Collecting thoughts…

There’s never really been a pigeon-hole large enough to accommodate me and all my writing baggage. A pigeon loft might be better suited.

*sinks into fuzzy daydream*

~I could compartmentalise it and have a corner for children’s books, another for children’s poetry, one for short stories for adults, one for flash, one for… oh, I seem to have run out of corners. ‘Grown up’ poetry can sit in the middle~

*slaps own cheeks and returns to reality*

But even then I’d need sub-categories. Where does it stop?

So, that bit of introductory waffle brings me back to my point: putting together a short story collection; how should it be done?

Do readers like:

  • a true mix of stories?
  • a theme?
  • to be scared witless all the way through?
  • to laugh until they choke to death?

Many writers stick to one genre, so putting together a collection is easy. I don’t dip my toes into a huge range, but my short stories seem to roughly divide into light-hearted, humorous tales to tingle your taste buds (see Light Bites ) or darker stories where characters – living or dead – live on the periphery of society and their issues are not as simple as deciding whether or not to have another slice of chocolate cake (see Peace and Disquiet ).

I don’t seem to visit anything between – romance, for instance.

It’s a straightforward choice. As I write, I file under ‘Adult’ / ‘Short Stories’ / ‘Serious’ or ‘Humorous’.

It’s very tempting to grab a handful from each category and pop them into a short story collection, but I think readers need to ‘get into the zone’ when they sit down with a collection. They need to be prepared to an extent for what they are about to encounter. Having to adjust from funny to heart-wrenching in a matter of minutes can take its toll on the emotions.

And so it is that I have recently channelled all my energy into my latest collection, ‘Minor Discord’, which takes the reader to a variety of dark places through a range of characters and settings and does, incidentally, contain a soupcon of black humour. It’s quite a large collection with about forty entries, and I have included, too, pieces of flash fiction which have been written in the same vein. Some of these have been written in response to competition requirements, details of which follow those stories which were entered.

Here’s the blurb:

Dare to visit the dark places at the edges of the map, places where you will feel unsettled and from where characters will follow you, whether you want them to, or not.

This collection of stories and flash fiction will take you into the shadows.

 Don’t get left behind…

As yet, this collection is unseen by human eyes (apart from those of my proofreaders). Next, I shall turn my attention to completing another contrasting collection. I have quite a few completed already – and a title in mind.

If you ‘enjoy’ – is that the right word?- Minor Discord, I would be delighted to read a review. If you don’t, keep it to yourself, eh?


Picking scabs

You know those people who just can’t leave things alone—constantly straightening the curtain, arranging the crudités with as much symmetry as four different vegetables will allow and repeatedly re-positioning the set of three china balls so that not only are they equidistant, but also in a line that points due south-east…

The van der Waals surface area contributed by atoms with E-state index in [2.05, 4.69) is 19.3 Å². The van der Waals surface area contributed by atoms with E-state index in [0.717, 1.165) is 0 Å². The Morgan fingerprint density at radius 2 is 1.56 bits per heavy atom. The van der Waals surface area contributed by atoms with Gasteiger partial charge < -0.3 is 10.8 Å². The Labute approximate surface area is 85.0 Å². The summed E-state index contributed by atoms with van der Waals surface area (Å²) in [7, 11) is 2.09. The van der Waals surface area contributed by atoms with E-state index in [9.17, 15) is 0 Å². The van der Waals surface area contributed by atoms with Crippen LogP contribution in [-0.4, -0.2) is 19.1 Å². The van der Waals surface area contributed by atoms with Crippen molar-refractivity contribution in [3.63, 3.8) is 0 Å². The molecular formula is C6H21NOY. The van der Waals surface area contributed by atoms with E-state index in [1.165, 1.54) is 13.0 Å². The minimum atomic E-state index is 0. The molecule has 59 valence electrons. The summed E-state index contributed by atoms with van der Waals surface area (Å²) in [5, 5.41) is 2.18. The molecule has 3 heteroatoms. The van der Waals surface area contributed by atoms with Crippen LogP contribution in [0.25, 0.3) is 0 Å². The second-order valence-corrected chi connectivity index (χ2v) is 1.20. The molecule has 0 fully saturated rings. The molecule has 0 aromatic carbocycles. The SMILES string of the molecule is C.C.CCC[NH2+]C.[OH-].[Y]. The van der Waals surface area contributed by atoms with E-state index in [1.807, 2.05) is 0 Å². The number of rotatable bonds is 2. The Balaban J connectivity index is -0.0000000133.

You don’t? Oh. It’s just me then.

Well, I do strive for perfection in the hope that one day I will be able to boot the Angel Gabriel out of his golden chair and wear his robes and wings with more panache than he ever dreamed possible. Maybe it’s a little on the OCD scale, but I like it that way.

Yes, I am getting to the point.

So, my point is… having written all my books and seeing them in all their glory on Amazon, you would think—would you not—that I could safely say Job Done. Oh no, not I (as Gloria Gaynor once sang).  Bit by bit, I am tearing them apart and re-publishing them.

A new line would be better there, I think.

I’ve found a better font!

I’ve got a better cover idea!

So, up to now, I have four books which are as perfect as I can achieve. It has not been without a struggle as I have previously mentioned. Having had an article published in the local press about my short stories collection, Peace and Disquiet,


I promptly poked my big nose into the publishing process for tweaking and new-cover-idea purposes, only to find the whole production system disrupted and my book no longer available. I’ve managed to put it right and here is the final…FINAL book, never to be fiddled with again:

And here are the finished books of Salt and The Secret of Pooks Wood (whose old cover wasn’t exciting enough) for children… uh, never to be fiddled with again.

*spits on hand, twirls three times and sings the rest of I Will Survive*

The Return (long overdue, but a return nevertheless)

OK, blog, I have returned… and bearing gifts at that!

I have been a very busy bee of late – *shakes tail and wiggles wings* – because I have been in direct combat with technology. Yes, I grabbed it by the horns, had a bit of a scuffle where it rudely threw me around and left me disorientated, but I came out triumphant and victorious, wearing a laurel wreath emblazoned with the words ‘By Jove, she did it’.

Let me show you what I’ve been up to:

*rummages through Internet, comes up for breath and dives back in briefly*


I have been using what can only be described as magic to make what can only be described as paperbacks.

I’m still only two-thirds along the rocky path that lies ahead of me, complete with deviously camouflaged trapdoors and things with sharp teeth which are prone to nibbling a small writer’s ankles, but here’s the booty so far:



*takes a deep bow and skips off happily*